3 FREE Role-Playing Game Systems Inspired by Dungeons & Dragons to Try When Your Looking For A New Way To Play
Read on to learn more about Dungeon Squad, Hi/Lo Heroes, and Risus: The Anything RPG!
Okay, intrepid adventurer of strangely shaped dice and coveted character sheets, it's time to talk about some role-playing game systems other than the infamous Dungeons & Dragons 5E.
As an avid gamer, I think D&D 5E (5th edition) is about as good as it gets, but this article isn't about BETTER. This article is about something different. I will present three alternatives to Dungeons & Dragons, and the best part is, they're all FREE!
Dungeon Squad by Jason Morningstar
Let's start with something very akin to D&D as a whole. Dungeon Squad is a game that clocks in at a mere four pages of rules and does a fantastic job of emulating all the essential bits that a seasoned D&D player would need to play an average game. Dungeon Squad's rules fit well for someone new to the hobby, but it doesn't mean that a group of advanced players can't have fun with it as well.
With Dungeon Squad, you won't find a myriad of stats to keep track of nor an exhaustive list of magical spells to horde. Instead, three "STATS" define a player's character: Wizard, Warrior, and Explorer, plus a handful of spells that any player can use if they decide to take them as part of their "Stuff." These Stats essentially replace the ever-growing list of "Character Classes" you will find playing traditional Dungeons and Dragons, allowing the player to define who and what they are within the game themselves.
As the Game Master, handling the foes your players will meet is even easier. All the creatures have a type of dice they fight with and a target number the characters need to meet to score a hit. Essentially everything in the game is a simplified and streamlined version of Yea Old D&D, and you still get to use those funny-looking dice. Find the rules here.
Hi/Lo Heroes by Jeff Moore
The Hi/Lo Heroes game system is a Superhero RPG, but hang on. Firstly, anyone interested in the hobby of role-playing games should try genres other than dungeon crawling and dragon slaying! Secondly, what makes this game system so interesting is how you create your character, instead of the traditional numbered stats like Strength, Dexterity, Wisdom Etc. In Hi/Lo, you have a template of three aspects, Build, Mentality and Temperament.
As the Player, you will decide if your character is Quick or Powerful, Logical or Intuitive, and Cautious or Bold. Depending on how you define your character will determine how you read the game's dice mechanic. Using just two six-sided dice, the Player and Game Master will read either the "High" number or the "Low" number depending on what actions take place. Having an ability or power to choose for your character grants a simple modifier to the high or low die roll.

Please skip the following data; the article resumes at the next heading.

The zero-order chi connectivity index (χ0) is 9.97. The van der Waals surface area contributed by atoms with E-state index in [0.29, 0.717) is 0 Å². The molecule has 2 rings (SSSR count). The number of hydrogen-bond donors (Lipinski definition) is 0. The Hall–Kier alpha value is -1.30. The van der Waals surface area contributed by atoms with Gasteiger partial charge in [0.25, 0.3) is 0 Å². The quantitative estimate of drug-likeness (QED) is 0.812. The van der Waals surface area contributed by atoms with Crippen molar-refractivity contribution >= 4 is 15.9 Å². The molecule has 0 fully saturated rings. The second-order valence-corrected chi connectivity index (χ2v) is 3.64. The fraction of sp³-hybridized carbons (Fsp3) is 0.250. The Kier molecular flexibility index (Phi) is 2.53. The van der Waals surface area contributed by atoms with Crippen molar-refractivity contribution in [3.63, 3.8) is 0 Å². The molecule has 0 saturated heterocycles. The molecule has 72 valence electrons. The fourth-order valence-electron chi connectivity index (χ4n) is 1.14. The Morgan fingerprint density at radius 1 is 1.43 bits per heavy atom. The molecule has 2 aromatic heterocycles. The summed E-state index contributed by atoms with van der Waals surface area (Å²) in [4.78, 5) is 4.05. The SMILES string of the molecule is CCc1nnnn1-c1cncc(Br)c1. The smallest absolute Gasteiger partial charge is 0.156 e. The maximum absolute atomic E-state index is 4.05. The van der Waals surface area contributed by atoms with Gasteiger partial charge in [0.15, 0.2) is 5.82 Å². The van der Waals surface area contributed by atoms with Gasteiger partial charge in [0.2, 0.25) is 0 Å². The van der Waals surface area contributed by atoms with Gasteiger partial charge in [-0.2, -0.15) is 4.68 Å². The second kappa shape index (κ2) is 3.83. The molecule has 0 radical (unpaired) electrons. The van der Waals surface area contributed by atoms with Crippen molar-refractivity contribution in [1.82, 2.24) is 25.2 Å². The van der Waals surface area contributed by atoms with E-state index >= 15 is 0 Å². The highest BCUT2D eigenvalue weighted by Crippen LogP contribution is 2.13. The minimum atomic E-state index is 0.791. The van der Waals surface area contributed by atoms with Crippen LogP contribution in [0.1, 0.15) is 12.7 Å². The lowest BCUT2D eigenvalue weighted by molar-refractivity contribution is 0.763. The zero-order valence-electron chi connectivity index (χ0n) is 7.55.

The rules cover everything from Character creation, game mastering to a full-on adventure, all within 36 pages. I like this rules-lite game because, with a bit of imagination, a creative Game Master could make this game system fit almost any type of theme you and your group would like to play, even if it isn't about Super Heroes. Find it here.
Risus: The Anything RPG by S. John Ross
In my opinion, Risus: The Anything RPG is the most creative and dynamic of all the games listed in this writing. Risus is part of the Cumberland Games and Diversions group, an independent digital RPG publisher founded in 1999.
Risus stands out in contrast to virtually all other RPGs on the market. The game system doesn't rely upon pages or nerd-infused text with charts and tables breaking down some algebraic formulae to navigate a danger-infused adventure. Instead, this game takes a light-hearted look at what Role-Playing is at its core. Players merely come up with the Who, What, Where, and Why of their character—and off you go!
The game mechanics are all based around dice pools of standard six-sided dice that you'll probably have laying around from some other board game. As the Player, your task is to envision your Character and write about Him, Her, or It in long-form. I know this sounds a bit odd but bear with me. As a Player, you no longer have to get numbers and experience to play the character you envisioned.
Instead, you will try and describe your Character in four relative statements. These statements can be as little as "Champion of the Empire," or you could write out a full page explaining what makes your character the Champion of the Empire. After that, you'll assign a number of dice from a minimum of (1) to a max of (4), and these will be the number of dice you roll to navigate your way through the story—pretty simple huh!
Well, I hope the next time you gather with your Nerdling Horde, maybe instead of lugging out all those expensive D&D 5E manuals, you'll give one of these hidden gems a shot.
Happy adventuring, my friends.